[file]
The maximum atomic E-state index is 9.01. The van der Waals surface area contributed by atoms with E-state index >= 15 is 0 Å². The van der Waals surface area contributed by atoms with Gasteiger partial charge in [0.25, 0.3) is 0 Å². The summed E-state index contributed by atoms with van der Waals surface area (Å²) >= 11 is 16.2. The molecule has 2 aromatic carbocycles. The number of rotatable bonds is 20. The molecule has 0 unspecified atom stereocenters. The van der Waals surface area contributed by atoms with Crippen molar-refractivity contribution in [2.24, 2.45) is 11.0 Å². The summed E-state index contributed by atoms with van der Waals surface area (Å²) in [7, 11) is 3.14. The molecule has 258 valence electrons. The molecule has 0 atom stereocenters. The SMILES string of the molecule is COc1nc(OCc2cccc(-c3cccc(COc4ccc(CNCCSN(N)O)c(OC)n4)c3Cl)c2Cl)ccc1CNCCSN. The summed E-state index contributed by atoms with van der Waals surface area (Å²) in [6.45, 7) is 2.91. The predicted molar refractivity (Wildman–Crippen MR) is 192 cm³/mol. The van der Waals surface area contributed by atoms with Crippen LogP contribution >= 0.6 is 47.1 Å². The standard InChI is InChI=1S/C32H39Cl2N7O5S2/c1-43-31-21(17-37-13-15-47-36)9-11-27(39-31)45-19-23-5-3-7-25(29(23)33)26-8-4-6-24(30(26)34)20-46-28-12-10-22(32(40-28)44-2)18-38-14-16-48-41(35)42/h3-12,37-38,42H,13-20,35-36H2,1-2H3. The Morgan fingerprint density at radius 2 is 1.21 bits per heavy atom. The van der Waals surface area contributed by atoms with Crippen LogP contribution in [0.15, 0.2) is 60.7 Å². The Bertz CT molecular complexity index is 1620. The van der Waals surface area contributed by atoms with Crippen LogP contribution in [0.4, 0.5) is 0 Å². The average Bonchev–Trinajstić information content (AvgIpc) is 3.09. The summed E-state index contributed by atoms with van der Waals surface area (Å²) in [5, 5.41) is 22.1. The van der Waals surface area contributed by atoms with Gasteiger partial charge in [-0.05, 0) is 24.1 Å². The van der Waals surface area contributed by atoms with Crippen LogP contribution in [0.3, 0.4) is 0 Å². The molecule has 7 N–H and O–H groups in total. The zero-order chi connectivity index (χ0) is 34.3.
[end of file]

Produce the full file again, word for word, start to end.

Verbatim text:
The maximum atomic E-state index is 9.01. The van der Waals surface area contributed by atoms with E-state index >= 15 is 0 Å². The van der Waals surface area contributed by atoms with Gasteiger partial charge in [0.25, 0.3) is 0 Å². The summed E-state index contributed by atoms with van der Waals surface area (Å²) >= 11 is 16.2. The molecule has 2 aromatic carbocycles. The number of rotatable bonds is 20. The molecule has 0 unspecified atom stereocenters. The van der Waals surface area contributed by atoms with Crippen molar-refractivity contribution in [2.24, 2.45) is 11.0 Å². The summed E-state index contributed by atoms with van der Waals surface area (Å²) in [7, 11) is 3.14. The molecule has 258 valence electrons. The molecule has 0 atom stereocenters. The SMILES string of the molecule is COc1nc(OCc2cccc(-c3cccc(COc4ccc(CNCCSN(N)O)c(OC)n4)c3Cl)c2Cl)ccc1CNCCSN. The summed E-state index contributed by atoms with van der Waals surface area (Å²) in [6.45, 7) is 2.91. The predicted molar refractivity (Wildman–Crippen MR) is 192 cm³/mol. The van der Waals surface area contributed by atoms with Crippen LogP contribution >= 0.6 is 47.1 Å². The standard InChI is InChI=1S/C32H39Cl2N7O5S2/c1-43-31-21(17-37-13-15-47-36)9-11-27(39-31)45-19-23-5-3-7-25(29(23)33)26-8-4-6-24(30(26)34)20-46-28-12-10-22(32(40-28)44-2)18-38-14-16-48-41(35)42/h3-12,37-38,42H,13-20,35-36H2,1-2H3. The Morgan fingerprint density at radius 2 is 1.21 bits per heavy atom. The van der Waals surface area contributed by atoms with Crippen LogP contribution in [0.15, 0.2) is 60.7 Å². The Bertz CT molecular complexity index is 1620. The van der Waals surface area contributed by atoms with Crippen LogP contribution in [0.4, 0.5) is 0 Å². The average Bonchev–Trinajstić information content (AvgIpc) is 3.09. The summed E-state index contributed by atoms with van der Waals surface area (Å²) in [5, 5.41) is 22.1. The van der Waals surface area contributed by atoms with Gasteiger partial charge in [-0.05, 0) is 24.1 Å². The van der Waals surface area contributed by atoms with Crippen LogP contribution in [0.3, 0.4) is 0 Å². The molecule has 7 N–H and O–H groups in total. The zero-order chi connectivity index (χ0) is 34.3.